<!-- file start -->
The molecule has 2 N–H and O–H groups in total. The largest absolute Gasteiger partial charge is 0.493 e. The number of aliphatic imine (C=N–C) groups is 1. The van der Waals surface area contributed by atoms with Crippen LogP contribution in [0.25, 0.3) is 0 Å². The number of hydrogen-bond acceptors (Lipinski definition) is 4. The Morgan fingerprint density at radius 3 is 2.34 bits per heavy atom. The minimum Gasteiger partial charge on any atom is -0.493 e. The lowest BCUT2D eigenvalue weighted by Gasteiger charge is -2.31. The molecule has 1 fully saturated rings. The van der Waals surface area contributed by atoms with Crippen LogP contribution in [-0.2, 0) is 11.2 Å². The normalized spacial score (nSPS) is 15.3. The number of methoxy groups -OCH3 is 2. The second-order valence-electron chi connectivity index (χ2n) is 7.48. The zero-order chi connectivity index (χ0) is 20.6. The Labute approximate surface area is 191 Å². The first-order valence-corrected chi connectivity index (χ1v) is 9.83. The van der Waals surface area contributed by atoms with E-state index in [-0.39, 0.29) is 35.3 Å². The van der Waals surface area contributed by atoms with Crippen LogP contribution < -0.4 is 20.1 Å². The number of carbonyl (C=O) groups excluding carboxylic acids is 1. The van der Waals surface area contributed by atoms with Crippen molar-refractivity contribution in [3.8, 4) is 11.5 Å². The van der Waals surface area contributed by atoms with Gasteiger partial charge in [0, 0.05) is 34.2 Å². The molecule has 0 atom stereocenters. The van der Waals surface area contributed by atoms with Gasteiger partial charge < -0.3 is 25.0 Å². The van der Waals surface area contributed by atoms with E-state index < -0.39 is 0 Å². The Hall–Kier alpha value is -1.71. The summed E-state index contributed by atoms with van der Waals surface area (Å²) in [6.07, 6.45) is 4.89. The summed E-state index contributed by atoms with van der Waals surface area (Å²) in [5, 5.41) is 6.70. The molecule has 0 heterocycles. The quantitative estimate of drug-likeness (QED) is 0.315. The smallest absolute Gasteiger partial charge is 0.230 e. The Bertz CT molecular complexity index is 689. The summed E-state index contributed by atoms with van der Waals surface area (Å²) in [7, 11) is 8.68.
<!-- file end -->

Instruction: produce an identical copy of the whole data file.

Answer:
The molecule has 2 N–H and O–H groups in total. The largest absolute Gasteiger partial charge is 0.493 e. The number of aliphatic imine (C=N–C) groups is 1. The van der Waals surface area contributed by atoms with Crippen LogP contribution in [0.25, 0.3) is 0 Å². The number of hydrogen-bond acceptors (Lipinski definition) is 4. The Morgan fingerprint density at radius 3 is 2.34 bits per heavy atom. The minimum Gasteiger partial charge on any atom is -0.493 e. The lowest BCUT2D eigenvalue weighted by Gasteiger charge is -2.31. The molecule has 1 fully saturated rings. The van der Waals surface area contributed by atoms with Crippen LogP contribution in [-0.2, 0) is 11.2 Å². The normalized spacial score (nSPS) is 15.3. The number of methoxy groups -OCH3 is 2. The second-order valence-electron chi connectivity index (χ2n) is 7.48. The zero-order chi connectivity index (χ0) is 20.6. The Labute approximate surface area is 191 Å². The first-order valence-corrected chi connectivity index (χ1v) is 9.83. The van der Waals surface area contributed by atoms with E-state index in [-0.39, 0.29) is 35.3 Å². The van der Waals surface area contributed by atoms with Crippen LogP contribution < -0.4 is 20.1 Å². The number of carbonyl (C=O) groups excluding carboxylic acids is 1. The van der Waals surface area contributed by atoms with Crippen molar-refractivity contribution in [3.8, 4) is 11.5 Å². The van der Waals surface area contributed by atoms with Gasteiger partial charge in [0, 0.05) is 34.2 Å². The molecule has 0 atom stereocenters. The van der Waals surface area contributed by atoms with Gasteiger partial charge < -0.3 is 25.0 Å². The van der Waals surface area contributed by atoms with E-state index < -0.39 is 0 Å². The Hall–Kier alpha value is -1.71. The summed E-state index contributed by atoms with van der Waals surface area (Å²) in [6.07, 6.45) is 4.89. The summed E-state index contributed by atoms with van der Waals surface area (Å²) in [5, 5.41) is 6.70. The molecule has 0 heterocycles. The quantitative estimate of drug-likeness (QED) is 0.315. The smallest absolute Gasteiger partial charge is 0.230 e. The Bertz CT molecular complexity index is 689. The summed E-state index contributed by atoms with van der Waals surface area (Å²) in [7, 11) is 8.68.